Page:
Shaming & Blaming
I return, with another tale for you all. Yes, a feminist tale obviously. I would love it if my stories were wonderful fiction written from what would have to be a pretty dark imagination, but alas, these tales of inequality and oppression are all non-fiction. Welcome.
As with most Feminist Fridays, I am writing down conversations with my nieces and for them to read and ponder later, as a combination of Twitter, Made in Chelsea and One Direction lyrics, have left my nieces with a shorter attention span than a goldfish. I digress.
Today I chose the topic, because it is important, and I feel, urgent. Last weekend I walked down the street one evening with my niece, a vile man, cat called us from the other side of the street. I walked on, my niece looked down, embarrassed, and zipped up her jacket. I know what she felt. I’ve felt it too. She felt like she might have done something wrong to provoke that. SHE DID NOT. But she will be made to feel like that, time and time again.
This is a small, everyday, illustration of how our society blames women before they blame perpetrators. I had a conversation with her about it and asked her to deconstruct the scenario.
What was she doing? Her reply “nothing, just walking with you” What was he doing? “nothing just walking himself”, Why do you think he shouted over at you? “because he’s an arse?” Well, yes. She had someone with her to say “No, hold your head high and keep walking, there is nothing you have done, could have done, should have done but there are MANY things he could have and should have done. Like simply minding his own business and not degrading women on his evening stroll.” She seemed satisfied and was cheery once again. I unfortunately, thought about this a lot longer, and thought about the next time she would be made to feel like that, and I worried that it wouldn’t be too far away.
I might not be there to have that conversation next time, and society will tell her she should feel to blame. Because you see, although we might have moved away (matured) from saying “a woman can be blamed” overtly, I still regularly hear “It’s just what boys do” or “girls like to wear clothes that ask for it *wink*” I don’t know any woman who puts on her outfit for the evening and thinks “Gosh, I really hope some drunken arse shouts something about my tits at me in the street, that would be a dream come true”. NO.
This is just a tame fraction of victim blaming culture. When it comes to sexual violence, victim blaming becomes a serious and dangerous issue. One that can cause severe distress to what I would term survivors rather than victims. In rape cases, sexual abuse or harassment or domestic abuse, too often (not just in court rooms) we hear phrases such as “but she’s a real flirt” or “she was leading him on” or “she was wearing a short skirt”. Do we do this in other situations? If someone is mugged do we tell them, “well you do have money in your wallet, probably shouldn’t walk around like that”? No, we don’t.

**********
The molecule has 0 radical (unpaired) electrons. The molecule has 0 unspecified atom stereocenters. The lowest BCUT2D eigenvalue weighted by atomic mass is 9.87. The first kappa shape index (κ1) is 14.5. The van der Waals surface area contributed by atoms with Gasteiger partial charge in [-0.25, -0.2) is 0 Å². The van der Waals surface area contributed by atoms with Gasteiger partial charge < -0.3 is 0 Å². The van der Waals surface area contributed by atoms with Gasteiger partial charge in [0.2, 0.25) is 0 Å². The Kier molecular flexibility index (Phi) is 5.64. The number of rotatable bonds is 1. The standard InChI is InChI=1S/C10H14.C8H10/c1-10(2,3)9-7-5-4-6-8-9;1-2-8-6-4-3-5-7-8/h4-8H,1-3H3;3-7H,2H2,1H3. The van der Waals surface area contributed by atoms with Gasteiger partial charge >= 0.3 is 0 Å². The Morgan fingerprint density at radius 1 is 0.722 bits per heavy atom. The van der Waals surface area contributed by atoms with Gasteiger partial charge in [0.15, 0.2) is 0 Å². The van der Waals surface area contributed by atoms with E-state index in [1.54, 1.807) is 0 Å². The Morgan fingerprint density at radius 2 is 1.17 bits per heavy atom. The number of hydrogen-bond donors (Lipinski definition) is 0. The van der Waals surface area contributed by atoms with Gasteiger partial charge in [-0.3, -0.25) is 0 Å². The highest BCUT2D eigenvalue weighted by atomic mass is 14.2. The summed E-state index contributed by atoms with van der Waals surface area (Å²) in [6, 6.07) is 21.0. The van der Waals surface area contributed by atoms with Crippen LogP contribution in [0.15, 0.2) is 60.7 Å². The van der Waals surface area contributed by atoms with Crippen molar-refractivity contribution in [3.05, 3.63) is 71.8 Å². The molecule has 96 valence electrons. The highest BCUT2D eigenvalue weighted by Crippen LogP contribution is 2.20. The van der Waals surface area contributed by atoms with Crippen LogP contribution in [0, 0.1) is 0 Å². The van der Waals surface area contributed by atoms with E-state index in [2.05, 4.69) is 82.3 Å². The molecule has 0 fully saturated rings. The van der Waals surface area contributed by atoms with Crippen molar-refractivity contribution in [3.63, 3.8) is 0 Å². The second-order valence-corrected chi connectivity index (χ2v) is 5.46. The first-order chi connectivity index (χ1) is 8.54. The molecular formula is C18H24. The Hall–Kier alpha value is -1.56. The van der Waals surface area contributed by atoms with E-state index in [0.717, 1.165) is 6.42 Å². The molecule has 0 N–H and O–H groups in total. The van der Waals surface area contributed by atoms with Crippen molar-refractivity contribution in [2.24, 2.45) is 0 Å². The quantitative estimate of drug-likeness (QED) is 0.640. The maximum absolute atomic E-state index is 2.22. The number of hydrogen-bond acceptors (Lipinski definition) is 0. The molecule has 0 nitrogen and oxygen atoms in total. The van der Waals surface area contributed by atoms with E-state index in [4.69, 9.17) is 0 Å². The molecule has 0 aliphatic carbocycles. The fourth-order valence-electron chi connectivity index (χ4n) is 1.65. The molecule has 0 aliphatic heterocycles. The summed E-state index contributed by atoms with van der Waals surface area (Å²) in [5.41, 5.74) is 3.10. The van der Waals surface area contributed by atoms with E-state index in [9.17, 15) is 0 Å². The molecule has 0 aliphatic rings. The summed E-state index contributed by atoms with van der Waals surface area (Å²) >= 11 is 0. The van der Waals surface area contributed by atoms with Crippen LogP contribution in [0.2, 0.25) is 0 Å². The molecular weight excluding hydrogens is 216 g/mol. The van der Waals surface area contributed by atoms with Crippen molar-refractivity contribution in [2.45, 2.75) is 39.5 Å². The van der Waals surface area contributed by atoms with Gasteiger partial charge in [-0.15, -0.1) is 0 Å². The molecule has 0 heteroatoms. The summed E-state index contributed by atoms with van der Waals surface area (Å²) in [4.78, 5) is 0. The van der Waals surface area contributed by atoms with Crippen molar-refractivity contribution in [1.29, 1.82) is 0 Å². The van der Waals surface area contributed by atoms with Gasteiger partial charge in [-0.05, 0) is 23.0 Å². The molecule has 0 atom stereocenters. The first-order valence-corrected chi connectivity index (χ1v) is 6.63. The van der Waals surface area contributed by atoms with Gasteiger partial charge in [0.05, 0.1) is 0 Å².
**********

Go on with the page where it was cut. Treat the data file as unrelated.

When it comes to sexual violence, the most dangerous aspect in my opinion is confusing victim blaming for safety tips. We hear safety tips all the time; look both ways before you cross, hide you pin number when entering it in a cash machine, don’t leave valuables in your car. All of these things make sense and it is our duty to remain safe. But when it comes to sexual violence these “safety tips” are very different. Often they pass common sense safety and quickly veer into “stranger danger”, pushing women to live in a constant state of fear and essentially accusing all men of becoming perpetrators:
“Always walk home in pairs”
“Take a rape alarm”
“Only walk in well lit areas”
“keep your drink covered at all times”
“be aware of new people” > yes, very good, don’t make friends, they might attack you. Only talk to people you know and be unsociable
Safety tips are meant to protect you, just reading the above makes me feel unsafe. For women, safety tips come in thick and fast, and this takes us down an avenue where a woman takes on the responsibility of being attacked. These tips can easily become an internal monologue: “I SHOULDN’T have talked to that guy”, “I SHOULDN’T have walked home that way”.
What about the woman who did all of that, but her attacker was waiting for her at home and was someone she trusted? Most rapes are committed by someone the victim knows. Following these safety tips doesn’t help that woman, nor does it make it easier for her to come forward for support.
Thankfully, I’m not the only one who ponders and worries about the state of our society and the impact it has on women. A new online platform to tackle victim blaming has sprung out over the inter-web and shone a light on the few good things (aside from cats wearing sunglasses) on line. Much like the Everyday Sexism project, this exists to give women a place to share their experiences and tackle the victim blaming culture. Bravo! (p.s they are also on twitter @EVB_Now)
Shame and guilt are not emotions for the victim, they are emotions to be felt by the perpetrator. By creating a society where women are victimised and shamed, we allow perpetrators to abdicate themselves of these emotions. We allow them to, at least emotionally, remain unpunished. That doesn’t sound like justice to me. But there is hope, if we stand up to this culture, call it out and make sure we are not perpetrating it.
Below is an excellent video I found this week, which emphasises these points brilliantly: